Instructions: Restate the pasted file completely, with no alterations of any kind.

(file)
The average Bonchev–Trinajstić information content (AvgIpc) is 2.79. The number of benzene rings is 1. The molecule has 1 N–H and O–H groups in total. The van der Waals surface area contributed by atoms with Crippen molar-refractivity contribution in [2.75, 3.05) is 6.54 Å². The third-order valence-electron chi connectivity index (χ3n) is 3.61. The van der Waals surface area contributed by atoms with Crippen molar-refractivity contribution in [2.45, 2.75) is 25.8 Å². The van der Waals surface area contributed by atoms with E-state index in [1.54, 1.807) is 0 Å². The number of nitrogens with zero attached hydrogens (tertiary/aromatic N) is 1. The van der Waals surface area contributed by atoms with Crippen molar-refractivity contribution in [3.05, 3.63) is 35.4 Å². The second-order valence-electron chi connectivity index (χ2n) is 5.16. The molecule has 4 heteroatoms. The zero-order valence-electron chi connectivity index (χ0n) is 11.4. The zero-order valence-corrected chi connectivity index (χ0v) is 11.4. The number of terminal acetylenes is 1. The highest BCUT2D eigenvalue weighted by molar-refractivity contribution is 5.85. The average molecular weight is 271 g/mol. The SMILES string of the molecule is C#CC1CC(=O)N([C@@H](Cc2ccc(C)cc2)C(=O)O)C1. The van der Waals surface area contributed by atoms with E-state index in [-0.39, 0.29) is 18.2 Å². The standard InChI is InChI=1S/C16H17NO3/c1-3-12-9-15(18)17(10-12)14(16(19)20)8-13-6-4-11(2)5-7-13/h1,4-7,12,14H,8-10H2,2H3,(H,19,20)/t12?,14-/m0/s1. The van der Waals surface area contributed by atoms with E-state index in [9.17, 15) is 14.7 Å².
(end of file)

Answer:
The average Bonchev–Trinajstić information content (AvgIpc) is 2.79. The number of benzene rings is 1. The molecule has 1 N–H and O–H groups in total. The van der Waals surface area contributed by atoms with Crippen molar-refractivity contribution in [2.75, 3.05) is 6.54 Å². The third-order valence-electron chi connectivity index (χ3n) is 3.61. The van der Waals surface area contributed by atoms with Crippen molar-refractivity contribution in [2.45, 2.75) is 25.8 Å². The van der Waals surface area contributed by atoms with E-state index in [1.54, 1.807) is 0 Å². The number of nitrogens with zero attached hydrogens (tertiary/aromatic N) is 1. The van der Waals surface area contributed by atoms with Crippen molar-refractivity contribution in [3.05, 3.63) is 35.4 Å². The second-order valence-electron chi connectivity index (χ2n) is 5.16. The molecule has 4 heteroatoms. The zero-order valence-electron chi connectivity index (χ0n) is 11.4. The zero-order valence-corrected chi connectivity index (χ0v) is 11.4. The number of terminal acetylenes is 1. The highest BCUT2D eigenvalue weighted by molar-refractivity contribution is 5.85. The average molecular weight is 271 g/mol. The SMILES string of the molecule is C#CC1CC(=O)N([C@@H](Cc2ccc(C)cc2)C(=O)O)C1. The van der Waals surface area contributed by atoms with E-state index in [-0.39, 0.29) is 18.2 Å². The standard InChI is InChI=1S/C16H17NO3/c1-3-12-9-15(18)17(10-12)14(16(19)20)8-13-6-4-11(2)5-7-13/h1,4-7,12,14H,8-10H2,2H3,(H,19,20)/t12?,14-/m0/s1. The van der Waals surface area contributed by atoms with E-state index in [9.17, 15) is 14.7 Å².